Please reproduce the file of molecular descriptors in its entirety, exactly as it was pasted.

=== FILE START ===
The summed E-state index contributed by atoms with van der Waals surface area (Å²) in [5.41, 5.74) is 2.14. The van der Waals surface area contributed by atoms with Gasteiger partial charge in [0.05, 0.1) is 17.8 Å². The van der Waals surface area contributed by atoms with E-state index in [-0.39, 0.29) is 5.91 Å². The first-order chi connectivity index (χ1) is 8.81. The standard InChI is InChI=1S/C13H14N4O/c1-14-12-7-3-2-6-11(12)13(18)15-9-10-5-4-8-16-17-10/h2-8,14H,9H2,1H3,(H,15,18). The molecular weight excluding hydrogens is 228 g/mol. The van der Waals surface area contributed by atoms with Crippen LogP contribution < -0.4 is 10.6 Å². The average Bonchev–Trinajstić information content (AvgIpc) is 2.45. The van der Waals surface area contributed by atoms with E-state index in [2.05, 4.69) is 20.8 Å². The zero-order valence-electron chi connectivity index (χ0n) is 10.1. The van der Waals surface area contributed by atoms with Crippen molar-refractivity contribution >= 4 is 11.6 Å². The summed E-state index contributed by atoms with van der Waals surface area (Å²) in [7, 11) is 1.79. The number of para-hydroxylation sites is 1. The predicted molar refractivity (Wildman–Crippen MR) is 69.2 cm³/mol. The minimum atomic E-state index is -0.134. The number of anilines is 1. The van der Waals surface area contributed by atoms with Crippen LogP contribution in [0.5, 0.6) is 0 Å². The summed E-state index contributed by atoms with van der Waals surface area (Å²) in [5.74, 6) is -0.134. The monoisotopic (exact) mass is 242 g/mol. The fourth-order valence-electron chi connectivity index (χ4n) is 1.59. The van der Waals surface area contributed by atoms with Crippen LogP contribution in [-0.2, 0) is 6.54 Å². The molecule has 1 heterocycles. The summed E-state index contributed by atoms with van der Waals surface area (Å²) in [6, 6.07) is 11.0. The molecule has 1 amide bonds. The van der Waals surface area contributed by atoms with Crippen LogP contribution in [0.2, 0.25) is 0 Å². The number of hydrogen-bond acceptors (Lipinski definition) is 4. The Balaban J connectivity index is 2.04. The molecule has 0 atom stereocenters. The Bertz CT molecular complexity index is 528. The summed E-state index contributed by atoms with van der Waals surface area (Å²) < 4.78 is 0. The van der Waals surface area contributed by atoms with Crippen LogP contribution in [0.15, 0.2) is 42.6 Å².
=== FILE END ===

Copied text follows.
The summed E-state index contributed by atoms with van der Waals surface area (Å²) in [5.41, 5.74) is 2.14. The van der Waals surface area contributed by atoms with Gasteiger partial charge in [0.05, 0.1) is 17.8 Å². The van der Waals surface area contributed by atoms with E-state index in [-0.39, 0.29) is 5.91 Å². The first-order chi connectivity index (χ1) is 8.81. The standard InChI is InChI=1S/C13H14N4O/c1-14-12-7-3-2-6-11(12)13(18)15-9-10-5-4-8-16-17-10/h2-8,14H,9H2,1H3,(H,15,18). The molecular weight excluding hydrogens is 228 g/mol. The van der Waals surface area contributed by atoms with Crippen LogP contribution < -0.4 is 10.6 Å². The average Bonchev–Trinajstić information content (AvgIpc) is 2.45. The van der Waals surface area contributed by atoms with E-state index in [2.05, 4.69) is 20.8 Å². The zero-order valence-electron chi connectivity index (χ0n) is 10.1. The van der Waals surface area contributed by atoms with Crippen molar-refractivity contribution >= 4 is 11.6 Å². The summed E-state index contributed by atoms with van der Waals surface area (Å²) in [7, 11) is 1.79. The number of para-hydroxylation sites is 1. The predicted molar refractivity (Wildman–Crippen MR) is 69.2 cm³/mol. The minimum atomic E-state index is -0.134. The number of anilines is 1. The van der Waals surface area contributed by atoms with Crippen LogP contribution in [0.5, 0.6) is 0 Å². The summed E-state index contributed by atoms with van der Waals surface area (Å²) in [5.74, 6) is -0.134. The monoisotopic (exact) mass is 242 g/mol. The fourth-order valence-electron chi connectivity index (χ4n) is 1.59. The van der Waals surface area contributed by atoms with Crippen LogP contribution in [-0.2, 0) is 6.54 Å². The molecule has 1 heterocycles. The summed E-state index contributed by atoms with van der Waals surface area (Å²) in [6, 6.07) is 11.0. The molecule has 1 amide bonds. The van der Waals surface area contributed by atoms with Crippen LogP contribution in [0.2, 0.25) is 0 Å². The number of hydrogen-bond acceptors (Lipinski definition) is 4. The Balaban J connectivity index is 2.04. The molecule has 0 atom stereocenters. The Bertz CT molecular complexity index is 528. The summed E-state index contributed by atoms with van der Waals surface area (Å²) < 4.78 is 0. The van der Waals surface area contributed by atoms with Crippen LogP contribution in [0.15, 0.2) is 42.6 Å².